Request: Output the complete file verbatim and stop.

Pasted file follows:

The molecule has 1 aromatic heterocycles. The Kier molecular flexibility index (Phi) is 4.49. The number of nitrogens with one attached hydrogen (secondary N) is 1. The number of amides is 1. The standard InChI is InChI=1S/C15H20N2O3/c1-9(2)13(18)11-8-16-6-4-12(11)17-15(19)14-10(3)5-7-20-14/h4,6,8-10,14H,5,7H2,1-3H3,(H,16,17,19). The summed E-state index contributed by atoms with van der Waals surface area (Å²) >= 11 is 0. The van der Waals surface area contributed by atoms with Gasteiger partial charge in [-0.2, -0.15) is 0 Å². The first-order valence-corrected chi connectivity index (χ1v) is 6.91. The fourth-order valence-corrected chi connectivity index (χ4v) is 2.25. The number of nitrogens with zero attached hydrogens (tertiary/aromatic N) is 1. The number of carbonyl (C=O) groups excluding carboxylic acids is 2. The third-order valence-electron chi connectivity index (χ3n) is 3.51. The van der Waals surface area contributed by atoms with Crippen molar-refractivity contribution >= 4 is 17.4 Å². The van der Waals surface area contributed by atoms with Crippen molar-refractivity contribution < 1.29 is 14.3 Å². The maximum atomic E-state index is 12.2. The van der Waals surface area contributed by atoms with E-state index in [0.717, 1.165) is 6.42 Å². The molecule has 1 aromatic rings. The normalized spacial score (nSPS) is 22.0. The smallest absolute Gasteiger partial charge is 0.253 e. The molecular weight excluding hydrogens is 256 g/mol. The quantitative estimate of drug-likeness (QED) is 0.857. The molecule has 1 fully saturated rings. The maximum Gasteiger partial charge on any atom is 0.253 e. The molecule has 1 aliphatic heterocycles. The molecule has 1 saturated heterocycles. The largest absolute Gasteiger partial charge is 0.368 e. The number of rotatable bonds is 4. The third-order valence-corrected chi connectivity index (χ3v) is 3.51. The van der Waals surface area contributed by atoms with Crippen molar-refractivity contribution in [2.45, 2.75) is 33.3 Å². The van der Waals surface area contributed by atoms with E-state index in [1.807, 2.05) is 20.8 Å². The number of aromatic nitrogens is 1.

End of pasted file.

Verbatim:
The molecule has 1 aromatic heterocycles. The Kier molecular flexibility index (Phi) is 4.49. The number of nitrogens with one attached hydrogen (secondary N) is 1. The number of amides is 1. The standard InChI is InChI=1S/C15H20N2O3/c1-9(2)13(18)11-8-16-6-4-12(11)17-15(19)14-10(3)5-7-20-14/h4,6,8-10,14H,5,7H2,1-3H3,(H,16,17,19). The summed E-state index contributed by atoms with van der Waals surface area (Å²) >= 11 is 0. The van der Waals surface area contributed by atoms with Gasteiger partial charge in [-0.2, -0.15) is 0 Å². The first-order valence-corrected chi connectivity index (χ1v) is 6.91. The fourth-order valence-corrected chi connectivity index (χ4v) is 2.25. The number of nitrogens with zero attached hydrogens (tertiary/aromatic N) is 1. The number of carbonyl (C=O) groups excluding carboxylic acids is 2. The third-order valence-electron chi connectivity index (χ3n) is 3.51. The van der Waals surface area contributed by atoms with Crippen molar-refractivity contribution >= 4 is 17.4 Å². The van der Waals surface area contributed by atoms with Crippen molar-refractivity contribution < 1.29 is 14.3 Å². The maximum atomic E-state index is 12.2. The van der Waals surface area contributed by atoms with E-state index in [0.717, 1.165) is 6.42 Å². The molecule has 1 aromatic rings. The normalized spacial score (nSPS) is 22.0. The smallest absolute Gasteiger partial charge is 0.253 e. The molecular weight excluding hydrogens is 256 g/mol. The quantitative estimate of drug-likeness (QED) is 0.857. The molecule has 1 fully saturated rings. The maximum Gasteiger partial charge on any atom is 0.253 e. The molecule has 1 aliphatic heterocycles. The molecule has 1 saturated heterocycles. The largest absolute Gasteiger partial charge is 0.368 e. The number of rotatable bonds is 4. The third-order valence-corrected chi connectivity index (χ3v) is 3.51. The van der Waals surface area contributed by atoms with Crippen molar-refractivity contribution in [2.45, 2.75) is 33.3 Å². The van der Waals surface area contributed by atoms with E-state index in [1.807, 2.05) is 20.8 Å². The number of aromatic nitrogens is 1.